Harm reduction in the United Kingdom 2017

United Kingdom Country Drug Report 2017

Harm reduction

Reducing the drug-induced deaths, infectious diseases, comorbidity and other health consequences are key policy issues within the United Kingdom’s drug strategies.

The structure and organisation of harm reduction services in the United Kingdom is complex. Funding for such initiatives can be through local authorities and specialist treatment services or, sometimes, through related services, such as sexual health clinics and blood-borne virus vaccination services.

Harm reduction interventions

Harm reduction intervention in the UK cover activities such as information campaigns on the risks associated with drug use; information on safer injecting and safer sex; provision of free needles, syringes and other equipment; promotion of safe disposal of used equipment; infection counselling; support and testing; vaccinations against HBV; referral to drug treatment; treatment for HIV and HCV infection; and the provision of take-home naloxone and training of drug users and their family members on its use.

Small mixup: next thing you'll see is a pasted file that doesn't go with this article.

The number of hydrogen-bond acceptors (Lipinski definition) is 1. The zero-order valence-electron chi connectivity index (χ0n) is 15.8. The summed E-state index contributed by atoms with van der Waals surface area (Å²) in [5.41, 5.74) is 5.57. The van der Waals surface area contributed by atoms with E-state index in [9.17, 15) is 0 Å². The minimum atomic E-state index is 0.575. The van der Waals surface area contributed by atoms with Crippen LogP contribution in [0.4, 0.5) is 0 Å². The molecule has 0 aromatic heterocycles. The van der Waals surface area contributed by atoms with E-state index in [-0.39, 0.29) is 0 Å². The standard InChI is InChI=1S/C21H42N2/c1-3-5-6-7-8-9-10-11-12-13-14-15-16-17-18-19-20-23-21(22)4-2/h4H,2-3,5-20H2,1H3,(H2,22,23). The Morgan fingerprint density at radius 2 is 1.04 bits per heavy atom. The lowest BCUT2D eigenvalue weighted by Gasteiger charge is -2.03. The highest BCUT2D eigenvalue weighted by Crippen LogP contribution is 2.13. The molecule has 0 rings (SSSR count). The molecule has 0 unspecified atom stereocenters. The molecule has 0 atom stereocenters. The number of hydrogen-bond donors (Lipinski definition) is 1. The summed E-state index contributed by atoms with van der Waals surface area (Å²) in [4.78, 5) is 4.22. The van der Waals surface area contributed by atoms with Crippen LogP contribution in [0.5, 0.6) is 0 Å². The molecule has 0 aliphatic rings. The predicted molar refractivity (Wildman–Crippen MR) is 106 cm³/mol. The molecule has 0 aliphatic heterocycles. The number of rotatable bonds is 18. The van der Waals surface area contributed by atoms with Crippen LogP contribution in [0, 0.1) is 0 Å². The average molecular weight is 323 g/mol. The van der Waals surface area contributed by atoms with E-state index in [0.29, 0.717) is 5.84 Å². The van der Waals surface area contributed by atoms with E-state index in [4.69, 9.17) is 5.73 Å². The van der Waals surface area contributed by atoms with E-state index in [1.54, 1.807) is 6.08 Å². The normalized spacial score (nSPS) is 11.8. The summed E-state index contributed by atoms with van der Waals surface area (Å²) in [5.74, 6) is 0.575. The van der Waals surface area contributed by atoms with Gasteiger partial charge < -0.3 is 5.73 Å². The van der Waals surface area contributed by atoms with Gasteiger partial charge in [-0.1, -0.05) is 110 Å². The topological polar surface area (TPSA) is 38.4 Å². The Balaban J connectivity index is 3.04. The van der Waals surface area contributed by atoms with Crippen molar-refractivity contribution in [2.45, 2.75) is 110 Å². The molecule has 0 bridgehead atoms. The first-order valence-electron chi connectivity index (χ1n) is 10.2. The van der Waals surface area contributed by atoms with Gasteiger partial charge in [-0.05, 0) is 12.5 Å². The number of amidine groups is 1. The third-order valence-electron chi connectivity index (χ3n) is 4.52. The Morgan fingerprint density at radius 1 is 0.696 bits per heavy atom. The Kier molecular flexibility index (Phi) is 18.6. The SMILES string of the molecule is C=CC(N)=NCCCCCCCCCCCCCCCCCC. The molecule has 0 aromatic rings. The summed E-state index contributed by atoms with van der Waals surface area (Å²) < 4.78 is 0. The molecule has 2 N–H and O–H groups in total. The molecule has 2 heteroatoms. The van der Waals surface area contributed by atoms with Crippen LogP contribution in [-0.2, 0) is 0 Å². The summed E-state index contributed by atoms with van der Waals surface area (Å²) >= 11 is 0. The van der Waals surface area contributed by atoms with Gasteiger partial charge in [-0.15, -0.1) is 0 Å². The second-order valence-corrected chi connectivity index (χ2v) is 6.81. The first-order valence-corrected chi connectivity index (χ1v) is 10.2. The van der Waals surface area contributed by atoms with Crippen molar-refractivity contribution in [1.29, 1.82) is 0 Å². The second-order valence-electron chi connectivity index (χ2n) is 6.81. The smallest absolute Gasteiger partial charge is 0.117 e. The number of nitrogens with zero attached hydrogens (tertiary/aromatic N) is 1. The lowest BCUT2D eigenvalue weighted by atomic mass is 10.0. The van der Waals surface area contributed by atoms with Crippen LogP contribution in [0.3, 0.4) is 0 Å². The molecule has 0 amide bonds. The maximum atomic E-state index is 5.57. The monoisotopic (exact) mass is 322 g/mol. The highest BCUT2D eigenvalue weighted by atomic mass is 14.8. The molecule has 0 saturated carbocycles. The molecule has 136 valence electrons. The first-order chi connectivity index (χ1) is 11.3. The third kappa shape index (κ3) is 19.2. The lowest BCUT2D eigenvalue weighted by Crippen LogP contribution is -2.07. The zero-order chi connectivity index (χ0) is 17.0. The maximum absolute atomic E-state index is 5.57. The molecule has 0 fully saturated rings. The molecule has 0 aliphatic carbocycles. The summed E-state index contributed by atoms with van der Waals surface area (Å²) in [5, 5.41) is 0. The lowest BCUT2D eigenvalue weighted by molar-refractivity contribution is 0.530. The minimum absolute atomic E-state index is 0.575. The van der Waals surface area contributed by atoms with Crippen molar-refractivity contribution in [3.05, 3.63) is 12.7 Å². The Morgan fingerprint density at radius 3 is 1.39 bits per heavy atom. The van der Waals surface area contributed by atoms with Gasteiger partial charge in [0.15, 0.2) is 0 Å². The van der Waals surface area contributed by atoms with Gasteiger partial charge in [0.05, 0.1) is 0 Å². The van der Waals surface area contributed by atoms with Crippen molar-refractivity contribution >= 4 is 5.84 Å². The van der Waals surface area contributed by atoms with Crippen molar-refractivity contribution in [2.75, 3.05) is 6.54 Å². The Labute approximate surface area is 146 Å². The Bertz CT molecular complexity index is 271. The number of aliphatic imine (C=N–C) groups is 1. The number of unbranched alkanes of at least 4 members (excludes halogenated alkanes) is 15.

In April 2014, updated public health guidance on needle and syringe programmes was issued by the National Institute for Health and Care Excellence (NICE).

Sterile syringes, as well as other injecting equipment, are provided by a wide range of facilities, principally pharmacies and specialist treatment agencies, and are also provided through detached street outreach workers and mobile van units. In Wales, a vending machine is available in a community-based centre for the homeless.

Services are available across all regions of the United Kingdom. The latest available estimates of the number of syringes distributed are almost 3.4 million for Wales in 2015/16, 4.4 million for Scotland in 2015/16 and almost 290 000 for Northern Ireland in 2014/15; data on syringes distributed in England are not available. The vast majority of the PWID in the UAM survey indicated that they had used needle and syringe programmes in 2015.

National naloxone programmes are implemented in Scotland, Wales and Northern Ireland; these allow the use of naloxone in non-clinical settings, such as hostels, and facilitate the distribution of naloxone kits to those at risk of overdose and to their families and carers.

The United Kingdom has a targeted hepatitis B vaccination programme that is focused on the most at- risk population groups, including PWID. The most recent surveys show that around three quarters of PWID report uptake of hepatitis B vaccination.

National naloxone programmes are implemented in Scotland, Wales and Northern Ireland

 

Availability of selected harm reduction responses

NBYear of data 2016.


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